13. See The King v. McMaster, [1926] Ex. C.R. 68 (Can. Ex.) at 72–74; Easterbrook v. The King, [1931] S.C.R. 210 at 214–15, 217–18; R. v. Secretary of State for Foreign and Commonwealth Affairs, [1982] Q.B. 892 (Engl. C.A.) esp. 913; and commentary on A.-G. for Ontario v. Bear Island Foundation, (1989) 68 O.R. (2d) 395 (Ont. C.A.) in McNeil, supra, note 3, at 55–58.

14. R.S.C. 1985, App. II, No. 1 at 6. Although there is uncertainty over the proclamation's territorial extent, the Supreme Court of Canada appears to regard its surrender provisions, at least, as being generally applicable: see Guerin v. The Queen, [1984] 2 S.C.R. 335 at 376–82.

15. For detailed discussion, see McNeil, supra, note 3, esp. 55–61.

16. See Broom, H., Constitutional Law, 2nd ed. by Denman, G. L. (London: Maxwell & Son, 1885), at 225–33Google Scholar.

17. See Guerin v. The Queen, [1984] 2 S.C.R. 335, esp. 382; Sparrow v. The Queen, [1990] 1 S.C.R. 1075 at 1108.

18. [1988] 2 S.C.R. 654 at 677.

19. Contrast Mabo v. Queensland, (1993) 175 C.L.R.l (H.C. Aust.).

20. For detailed discussion of this issue in the context of the 1850 Robinson-Huron Treaty, see McNeil, K., “The Temagami Indian Land Claim: Loosening the Judicial Strait-Jacket” in Bray, M. and Thomson, A., eds, Temagami: A Debate on Wilderness (Toronto: Dundurn Press, 1990), at 185Google Scholar.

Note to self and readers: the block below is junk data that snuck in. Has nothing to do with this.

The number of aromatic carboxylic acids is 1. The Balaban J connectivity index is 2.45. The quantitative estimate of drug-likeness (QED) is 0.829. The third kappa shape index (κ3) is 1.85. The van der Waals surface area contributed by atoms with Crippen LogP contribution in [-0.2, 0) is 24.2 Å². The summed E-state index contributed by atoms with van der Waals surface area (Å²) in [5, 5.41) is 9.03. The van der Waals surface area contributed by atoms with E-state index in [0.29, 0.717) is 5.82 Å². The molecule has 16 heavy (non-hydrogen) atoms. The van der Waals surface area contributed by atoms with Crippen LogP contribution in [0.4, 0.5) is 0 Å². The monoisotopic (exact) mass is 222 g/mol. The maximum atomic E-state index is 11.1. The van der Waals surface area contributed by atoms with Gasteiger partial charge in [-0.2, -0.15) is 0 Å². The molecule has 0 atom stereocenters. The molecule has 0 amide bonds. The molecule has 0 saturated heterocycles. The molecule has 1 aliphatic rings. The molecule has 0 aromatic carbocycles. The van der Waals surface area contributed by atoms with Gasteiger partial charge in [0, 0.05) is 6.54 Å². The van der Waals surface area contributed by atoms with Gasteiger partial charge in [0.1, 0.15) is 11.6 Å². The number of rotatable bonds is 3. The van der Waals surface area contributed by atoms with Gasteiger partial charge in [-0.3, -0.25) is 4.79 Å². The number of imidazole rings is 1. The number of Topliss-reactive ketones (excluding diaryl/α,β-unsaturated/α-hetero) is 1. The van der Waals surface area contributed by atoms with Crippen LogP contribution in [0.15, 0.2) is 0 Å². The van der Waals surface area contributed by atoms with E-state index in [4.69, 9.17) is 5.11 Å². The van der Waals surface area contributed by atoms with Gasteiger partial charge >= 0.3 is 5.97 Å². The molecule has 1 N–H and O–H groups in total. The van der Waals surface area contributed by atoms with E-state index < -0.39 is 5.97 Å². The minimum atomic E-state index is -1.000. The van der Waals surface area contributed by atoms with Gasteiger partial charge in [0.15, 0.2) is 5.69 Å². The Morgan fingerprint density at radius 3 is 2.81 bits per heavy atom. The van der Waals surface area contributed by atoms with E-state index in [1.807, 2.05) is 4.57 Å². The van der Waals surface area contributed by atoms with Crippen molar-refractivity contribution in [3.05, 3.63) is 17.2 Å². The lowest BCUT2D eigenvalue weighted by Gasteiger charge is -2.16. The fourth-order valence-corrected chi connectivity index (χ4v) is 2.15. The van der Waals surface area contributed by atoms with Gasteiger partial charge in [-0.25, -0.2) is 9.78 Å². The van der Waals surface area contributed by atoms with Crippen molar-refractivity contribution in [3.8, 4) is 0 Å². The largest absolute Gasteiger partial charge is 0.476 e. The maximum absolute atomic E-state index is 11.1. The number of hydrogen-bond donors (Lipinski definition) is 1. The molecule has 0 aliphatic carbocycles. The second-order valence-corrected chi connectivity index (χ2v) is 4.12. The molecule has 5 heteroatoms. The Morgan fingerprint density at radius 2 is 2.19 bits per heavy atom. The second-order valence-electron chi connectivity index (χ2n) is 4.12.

21. E.g., see The Western Arctic Claim: The Inuvialuit Final Agreement (Ottawa: Indian and Northern Affairs Canada, 1984)Google Scholar.

22. See generally Goddard, J., Last Stand of the Lubicon Cree (Vancouver: Douglas & McIntyre, 1991)Google Scholar.

23. For discussion of this approach in another context, see McNeil, K., “A Question of Title: Has the Common Law Been Misapplied to Dispossess the Aboriginals?” (1990) 16 Monash L. Rev. 91 esp. at 107–10Google Scholar.